The optical fibers 12, to be supported as shown in FIG. 2, may be conventional glass optical fibers having a diameter of one hundred twenty-five microns. They may also be conventional glass fibers which are coated with a thin layer of polyimide to give them a total diameter of one hundred forty-five microns. If the optical fibers are coated with acrylate to have a total diameter of about two hundred fifty microns, as is often done for giving optical fibers greater protection, it will normally be necessary to strip the acrylate coating prior to mounting in a V-groove because such coatings are not dependably symmetrical with respect to the optical fiber; that is, the optical fiber core may be somewhat off-center with respect to the center of the acrylate coating, which will not allow proper mating to an abutting fiber for giving dependable interconnection. In such event, it is recommended that part of the V-groove be made sufficiently small to accommodate the stripped fiber and part of it be made larger to accommodate the coated fiber. This is illustrated in FIG. 5 in which V-groove portion 29 is sufficiently small to support an uncoated optical fiber, while the V-groove portion 28 supports the coated portion of the fiber. By supporting the coated portion in the optical fiber supporting member 26, as shown in FIG. 5, one avoids stresses on the fiber that would otherwise occur.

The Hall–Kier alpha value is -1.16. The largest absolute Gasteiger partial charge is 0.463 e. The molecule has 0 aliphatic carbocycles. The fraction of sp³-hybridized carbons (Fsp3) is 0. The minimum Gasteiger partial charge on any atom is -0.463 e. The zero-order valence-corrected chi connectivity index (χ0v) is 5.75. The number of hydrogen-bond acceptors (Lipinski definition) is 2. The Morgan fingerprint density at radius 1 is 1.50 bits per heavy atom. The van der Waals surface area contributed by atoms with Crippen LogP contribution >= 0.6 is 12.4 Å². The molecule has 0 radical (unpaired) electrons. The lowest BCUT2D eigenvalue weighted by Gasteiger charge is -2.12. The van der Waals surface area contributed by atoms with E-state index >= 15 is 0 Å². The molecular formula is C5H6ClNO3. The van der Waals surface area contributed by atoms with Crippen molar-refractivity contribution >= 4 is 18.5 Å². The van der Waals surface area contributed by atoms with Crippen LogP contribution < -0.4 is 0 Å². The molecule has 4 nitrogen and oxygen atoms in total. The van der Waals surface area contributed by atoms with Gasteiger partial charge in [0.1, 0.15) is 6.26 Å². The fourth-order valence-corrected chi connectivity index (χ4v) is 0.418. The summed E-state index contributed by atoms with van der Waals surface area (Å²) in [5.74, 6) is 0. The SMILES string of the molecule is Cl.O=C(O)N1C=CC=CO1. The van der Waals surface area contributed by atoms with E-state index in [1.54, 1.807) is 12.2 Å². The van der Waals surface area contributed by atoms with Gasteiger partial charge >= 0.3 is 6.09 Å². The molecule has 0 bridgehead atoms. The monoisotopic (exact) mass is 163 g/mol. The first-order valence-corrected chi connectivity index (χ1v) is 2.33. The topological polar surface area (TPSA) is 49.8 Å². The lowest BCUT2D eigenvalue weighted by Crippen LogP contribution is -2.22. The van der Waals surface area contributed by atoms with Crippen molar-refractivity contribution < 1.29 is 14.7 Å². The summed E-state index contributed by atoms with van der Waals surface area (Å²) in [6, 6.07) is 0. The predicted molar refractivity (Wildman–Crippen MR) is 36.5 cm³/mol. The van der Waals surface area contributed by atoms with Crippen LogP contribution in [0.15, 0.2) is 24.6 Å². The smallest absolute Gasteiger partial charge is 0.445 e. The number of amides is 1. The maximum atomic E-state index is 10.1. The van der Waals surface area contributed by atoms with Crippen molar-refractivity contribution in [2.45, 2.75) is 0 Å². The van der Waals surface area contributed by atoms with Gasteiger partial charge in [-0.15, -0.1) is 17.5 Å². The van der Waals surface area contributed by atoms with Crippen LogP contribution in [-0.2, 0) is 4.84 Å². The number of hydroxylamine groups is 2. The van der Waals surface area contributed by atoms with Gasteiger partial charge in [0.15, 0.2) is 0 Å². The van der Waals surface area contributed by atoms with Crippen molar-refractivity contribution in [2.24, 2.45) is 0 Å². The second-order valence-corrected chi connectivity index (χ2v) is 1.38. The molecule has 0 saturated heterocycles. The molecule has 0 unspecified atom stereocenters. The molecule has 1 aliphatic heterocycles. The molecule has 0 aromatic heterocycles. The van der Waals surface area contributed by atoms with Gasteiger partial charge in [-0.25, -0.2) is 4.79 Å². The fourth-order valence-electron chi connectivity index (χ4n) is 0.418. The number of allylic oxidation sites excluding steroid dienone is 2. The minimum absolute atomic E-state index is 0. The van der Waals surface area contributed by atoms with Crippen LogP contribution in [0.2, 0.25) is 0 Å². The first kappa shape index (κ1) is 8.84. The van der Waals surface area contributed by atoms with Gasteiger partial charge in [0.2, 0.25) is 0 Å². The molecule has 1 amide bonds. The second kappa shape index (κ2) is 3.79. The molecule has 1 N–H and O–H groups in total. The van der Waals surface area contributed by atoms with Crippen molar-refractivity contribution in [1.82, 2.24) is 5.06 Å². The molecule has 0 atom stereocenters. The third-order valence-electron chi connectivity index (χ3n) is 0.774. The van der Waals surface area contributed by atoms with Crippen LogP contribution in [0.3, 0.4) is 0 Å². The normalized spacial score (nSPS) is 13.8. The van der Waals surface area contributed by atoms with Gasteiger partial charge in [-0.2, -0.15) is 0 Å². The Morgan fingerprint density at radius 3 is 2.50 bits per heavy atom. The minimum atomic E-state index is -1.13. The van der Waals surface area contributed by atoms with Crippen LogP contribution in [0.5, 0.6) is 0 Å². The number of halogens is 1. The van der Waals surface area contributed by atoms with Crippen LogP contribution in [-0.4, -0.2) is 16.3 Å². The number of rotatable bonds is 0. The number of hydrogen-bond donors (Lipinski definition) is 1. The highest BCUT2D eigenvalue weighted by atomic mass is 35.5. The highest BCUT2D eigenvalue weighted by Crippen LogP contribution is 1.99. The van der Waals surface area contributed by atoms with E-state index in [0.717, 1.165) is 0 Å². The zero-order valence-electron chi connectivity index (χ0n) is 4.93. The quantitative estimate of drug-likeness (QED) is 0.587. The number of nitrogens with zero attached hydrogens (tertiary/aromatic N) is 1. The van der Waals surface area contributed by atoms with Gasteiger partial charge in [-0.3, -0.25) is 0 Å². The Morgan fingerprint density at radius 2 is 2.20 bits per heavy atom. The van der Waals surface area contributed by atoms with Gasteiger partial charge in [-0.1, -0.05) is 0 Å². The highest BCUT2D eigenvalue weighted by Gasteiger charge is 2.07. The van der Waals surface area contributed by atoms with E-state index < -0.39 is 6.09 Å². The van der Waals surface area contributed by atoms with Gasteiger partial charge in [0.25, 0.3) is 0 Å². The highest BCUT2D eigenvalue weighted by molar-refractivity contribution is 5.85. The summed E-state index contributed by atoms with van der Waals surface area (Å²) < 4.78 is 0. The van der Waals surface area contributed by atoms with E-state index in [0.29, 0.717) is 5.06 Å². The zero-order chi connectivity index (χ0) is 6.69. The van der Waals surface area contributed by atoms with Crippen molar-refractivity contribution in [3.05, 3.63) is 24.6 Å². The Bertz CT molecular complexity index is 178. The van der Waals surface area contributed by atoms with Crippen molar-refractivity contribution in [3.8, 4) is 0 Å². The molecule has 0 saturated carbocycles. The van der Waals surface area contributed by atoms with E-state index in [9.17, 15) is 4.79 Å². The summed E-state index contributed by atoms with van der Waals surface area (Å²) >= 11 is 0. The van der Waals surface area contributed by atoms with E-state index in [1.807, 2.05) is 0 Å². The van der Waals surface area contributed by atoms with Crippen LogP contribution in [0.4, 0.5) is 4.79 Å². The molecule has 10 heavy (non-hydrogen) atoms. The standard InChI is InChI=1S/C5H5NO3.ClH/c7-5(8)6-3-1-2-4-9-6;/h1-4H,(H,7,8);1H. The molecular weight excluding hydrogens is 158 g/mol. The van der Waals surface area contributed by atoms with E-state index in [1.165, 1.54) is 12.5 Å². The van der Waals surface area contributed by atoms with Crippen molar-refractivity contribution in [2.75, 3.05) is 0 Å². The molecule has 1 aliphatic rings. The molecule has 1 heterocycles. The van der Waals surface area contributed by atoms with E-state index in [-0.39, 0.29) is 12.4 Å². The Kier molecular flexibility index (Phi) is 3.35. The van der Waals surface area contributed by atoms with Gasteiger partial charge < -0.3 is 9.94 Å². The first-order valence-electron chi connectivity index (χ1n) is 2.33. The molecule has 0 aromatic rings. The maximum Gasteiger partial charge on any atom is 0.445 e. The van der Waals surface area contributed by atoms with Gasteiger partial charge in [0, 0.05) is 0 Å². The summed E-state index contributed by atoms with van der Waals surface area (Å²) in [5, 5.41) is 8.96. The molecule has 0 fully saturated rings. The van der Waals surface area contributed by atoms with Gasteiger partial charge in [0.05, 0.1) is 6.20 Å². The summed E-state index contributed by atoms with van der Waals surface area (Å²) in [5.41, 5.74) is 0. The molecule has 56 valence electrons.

Referring to FIGS. 6 and 7, there is shown two optical fiber support members 30 and 31 located on opposite sides of an array of optical fibers 32 which are suspended between portions 33 and 34 of an optical fiber ribbon, as described with reference to FIG. 3. Support members 30 and 31 are of plastic and have been made by injection molding, as described above. The support members have matching V-grooves, each for containing one optical fiber, as shown more clearly in FIG. 7. FIG. 6 shows the support members 30, 31 spaced apart prior to clamping on opposite sides of the optical fibers 32, while FIG. 7 shows the support members in their abutted positions.